The number of hacked accounts of crypto exchange users swelled by 369% on the year in 2017, reflecting weaker information security amid surging interest in cryptocurrencies, according to a research by Moscow-based information security firm Group-IB.
In a “bleak conclusion”, as defined by the company, no digital asset platform currently running is able to ensure absolute security for its customers. Data leaks have to do with errors in the source code, phishing attacks, illegitimate access to user databases and weaknesses connected to the storage and withdrawal of funds, the research found.
Data breaches occur, because exchanges put scarce attention to information security and digital asset protection. This is why at least five out of the 19 marketplaces examined have suffered attacks, including Bithump, Bitfinex, Bitstamp, Poloniex, HitBTC and presumably, Huobi, as per the research in which Group-IB examined 720 hacked user accounts using its Threat Intelligence tool.
The crypto exchange industry is “not ready to defend itself and protect its users,” Group-IB director for special projects Ruslan Yusufov claimed.
The top-three countries in terms of fraudulent activities are the US, Russia and China, followed by Indonesia and Germany. Notably, one in three victims is based in the United States.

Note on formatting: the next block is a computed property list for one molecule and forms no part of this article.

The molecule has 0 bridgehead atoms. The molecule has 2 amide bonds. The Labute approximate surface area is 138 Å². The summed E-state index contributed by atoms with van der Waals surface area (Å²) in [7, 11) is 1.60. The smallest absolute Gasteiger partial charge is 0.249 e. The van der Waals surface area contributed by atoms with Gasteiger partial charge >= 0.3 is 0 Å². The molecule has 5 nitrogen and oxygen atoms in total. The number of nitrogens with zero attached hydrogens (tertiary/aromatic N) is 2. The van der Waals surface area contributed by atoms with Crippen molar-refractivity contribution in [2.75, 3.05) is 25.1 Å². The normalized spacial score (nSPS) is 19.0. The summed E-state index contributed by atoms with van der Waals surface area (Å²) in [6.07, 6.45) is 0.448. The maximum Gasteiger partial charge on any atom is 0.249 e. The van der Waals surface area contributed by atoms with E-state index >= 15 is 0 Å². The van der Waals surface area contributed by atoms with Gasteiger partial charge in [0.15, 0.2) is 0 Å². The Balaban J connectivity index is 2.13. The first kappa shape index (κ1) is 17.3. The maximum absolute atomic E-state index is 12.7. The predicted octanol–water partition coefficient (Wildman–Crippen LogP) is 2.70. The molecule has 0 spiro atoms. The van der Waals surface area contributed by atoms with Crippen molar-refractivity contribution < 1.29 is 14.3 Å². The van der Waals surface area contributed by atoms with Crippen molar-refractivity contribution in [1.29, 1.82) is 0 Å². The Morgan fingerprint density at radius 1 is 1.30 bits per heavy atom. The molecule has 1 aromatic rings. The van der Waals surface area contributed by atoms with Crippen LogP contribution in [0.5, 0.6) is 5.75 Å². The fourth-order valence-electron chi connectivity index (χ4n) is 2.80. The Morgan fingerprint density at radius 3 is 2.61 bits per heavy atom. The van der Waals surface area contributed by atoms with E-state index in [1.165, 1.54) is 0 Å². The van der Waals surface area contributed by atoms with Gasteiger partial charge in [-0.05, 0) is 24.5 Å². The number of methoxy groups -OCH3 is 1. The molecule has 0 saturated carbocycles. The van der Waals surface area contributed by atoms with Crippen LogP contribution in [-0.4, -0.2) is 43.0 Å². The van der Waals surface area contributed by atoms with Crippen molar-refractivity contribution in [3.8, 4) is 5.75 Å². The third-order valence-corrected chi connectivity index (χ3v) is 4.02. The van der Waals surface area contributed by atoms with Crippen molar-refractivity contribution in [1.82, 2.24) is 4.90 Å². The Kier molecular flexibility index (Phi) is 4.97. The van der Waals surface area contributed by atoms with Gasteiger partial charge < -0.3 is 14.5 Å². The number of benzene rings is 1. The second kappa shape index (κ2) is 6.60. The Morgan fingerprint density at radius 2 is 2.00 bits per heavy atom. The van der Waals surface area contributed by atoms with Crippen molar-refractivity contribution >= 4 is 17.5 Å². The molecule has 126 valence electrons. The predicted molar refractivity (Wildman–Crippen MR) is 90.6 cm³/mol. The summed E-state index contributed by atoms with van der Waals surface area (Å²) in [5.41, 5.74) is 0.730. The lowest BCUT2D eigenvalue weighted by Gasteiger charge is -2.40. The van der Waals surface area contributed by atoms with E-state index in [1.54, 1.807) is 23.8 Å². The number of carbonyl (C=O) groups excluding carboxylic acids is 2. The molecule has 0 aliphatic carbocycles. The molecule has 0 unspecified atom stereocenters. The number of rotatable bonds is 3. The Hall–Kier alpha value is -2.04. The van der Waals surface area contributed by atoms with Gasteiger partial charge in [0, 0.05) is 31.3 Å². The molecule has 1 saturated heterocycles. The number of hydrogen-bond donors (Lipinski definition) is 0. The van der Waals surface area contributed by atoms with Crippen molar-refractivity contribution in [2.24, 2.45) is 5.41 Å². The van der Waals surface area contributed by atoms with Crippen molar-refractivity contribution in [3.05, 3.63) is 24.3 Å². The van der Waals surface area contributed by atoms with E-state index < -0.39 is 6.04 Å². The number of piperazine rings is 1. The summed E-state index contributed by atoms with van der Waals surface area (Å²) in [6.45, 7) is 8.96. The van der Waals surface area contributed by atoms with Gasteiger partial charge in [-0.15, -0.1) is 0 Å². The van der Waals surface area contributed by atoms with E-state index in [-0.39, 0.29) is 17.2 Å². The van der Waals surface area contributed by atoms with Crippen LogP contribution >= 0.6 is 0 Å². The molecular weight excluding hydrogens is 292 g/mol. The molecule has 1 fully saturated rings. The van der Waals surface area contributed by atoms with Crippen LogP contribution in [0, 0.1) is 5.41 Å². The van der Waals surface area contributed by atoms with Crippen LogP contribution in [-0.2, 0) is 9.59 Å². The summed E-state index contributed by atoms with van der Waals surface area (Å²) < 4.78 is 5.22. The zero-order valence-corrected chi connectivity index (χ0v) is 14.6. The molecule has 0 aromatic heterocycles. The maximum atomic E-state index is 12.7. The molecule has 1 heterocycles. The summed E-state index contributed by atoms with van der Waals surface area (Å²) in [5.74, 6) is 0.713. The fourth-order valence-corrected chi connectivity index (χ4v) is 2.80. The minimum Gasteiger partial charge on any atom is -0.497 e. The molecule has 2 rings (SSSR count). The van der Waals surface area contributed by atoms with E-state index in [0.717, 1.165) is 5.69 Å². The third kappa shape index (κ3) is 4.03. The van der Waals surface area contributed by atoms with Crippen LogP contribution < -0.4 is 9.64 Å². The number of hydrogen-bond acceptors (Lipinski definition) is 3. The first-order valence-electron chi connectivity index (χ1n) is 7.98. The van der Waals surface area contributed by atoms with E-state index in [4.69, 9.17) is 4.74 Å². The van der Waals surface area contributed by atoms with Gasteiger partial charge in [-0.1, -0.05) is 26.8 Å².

The majority of malicious programs used to hack user accounts is also located in the US (56%), followed by the Netherlands (21.5%).
The researchers at Group-IB observed a spike in cyberattacks in January 2018 – their number surged 689% from the monthly average in 2017, and according to Yusufov, the grim tendency will continue throughout 2018. He underlined that for this situation to be corrected, all stakeholders need to take prompt measures.
Crypto exchanges are urged to introduce two-factor authentication throughout their operations, carry out regular security checks and allocate funds to make their personnel aware of the issue. In the case of users, Group-IB recommends them to be mindful when choosing their passwords, to avoid public Wi-Fi networks and be careful what traces they leave on social media.